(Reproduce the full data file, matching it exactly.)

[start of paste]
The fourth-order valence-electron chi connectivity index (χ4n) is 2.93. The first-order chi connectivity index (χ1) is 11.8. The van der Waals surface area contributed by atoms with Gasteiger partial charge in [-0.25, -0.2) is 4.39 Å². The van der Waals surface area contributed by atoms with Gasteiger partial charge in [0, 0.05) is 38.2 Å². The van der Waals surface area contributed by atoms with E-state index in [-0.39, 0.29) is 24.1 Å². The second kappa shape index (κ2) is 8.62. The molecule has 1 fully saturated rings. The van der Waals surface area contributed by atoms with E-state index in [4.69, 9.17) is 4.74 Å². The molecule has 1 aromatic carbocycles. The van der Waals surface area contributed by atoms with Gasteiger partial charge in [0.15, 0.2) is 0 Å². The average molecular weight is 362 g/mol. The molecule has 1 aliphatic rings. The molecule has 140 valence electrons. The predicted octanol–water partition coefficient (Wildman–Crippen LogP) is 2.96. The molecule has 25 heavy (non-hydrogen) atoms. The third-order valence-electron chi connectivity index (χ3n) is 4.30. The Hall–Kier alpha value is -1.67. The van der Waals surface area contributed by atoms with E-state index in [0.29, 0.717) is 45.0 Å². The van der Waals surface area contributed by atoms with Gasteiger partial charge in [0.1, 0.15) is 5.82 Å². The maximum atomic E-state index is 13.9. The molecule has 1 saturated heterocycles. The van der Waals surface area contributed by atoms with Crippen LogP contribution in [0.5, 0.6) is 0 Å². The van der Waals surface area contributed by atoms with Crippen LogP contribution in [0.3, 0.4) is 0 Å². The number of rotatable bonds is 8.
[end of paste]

The fourth-order valence-electron chi connectivity index (χ4n) is 2.93. The first-order chi connectivity index (χ1) is 11.8. The van der Waals surface area contributed by atoms with Gasteiger partial charge in [-0.25, -0.2) is 4.39 Å². The van der Waals surface area contributed by atoms with Gasteiger partial charge in [0, 0.05) is 38.2 Å². The van der Waals surface area contributed by atoms with E-state index in [-0.39, 0.29) is 24.1 Å². The second kappa shape index (κ2) is 8.62. The molecule has 1 fully saturated rings. The van der Waals surface area contributed by atoms with E-state index in [4.69, 9.17) is 4.74 Å². The molecule has 1 aromatic carbocycles. The van der Waals surface area contributed by atoms with Gasteiger partial charge in [0.15, 0.2) is 0 Å². The average molecular weight is 362 g/mol. The molecule has 1 aliphatic rings. The molecule has 140 valence electrons. The predicted octanol–water partition coefficient (Wildman–Crippen LogP) is 2.96. The molecule has 25 heavy (non-hydrogen) atoms. The third-order valence-electron chi connectivity index (χ3n) is 4.30. The Hall–Kier alpha value is -1.67. The van der Waals surface area contributed by atoms with E-state index in [0.29, 0.717) is 45.0 Å². The van der Waals surface area contributed by atoms with Gasteiger partial charge in [0.1, 0.15) is 5.82 Å². The maximum atomic E-state index is 13.9. The molecule has 1 saturated heterocycles. The van der Waals surface area contributed by atoms with Crippen LogP contribution in [0.5, 0.6) is 0 Å². The van der Waals surface area contributed by atoms with Crippen LogP contribution in [0.3, 0.4) is 0 Å². The number of rotatable bonds is 8.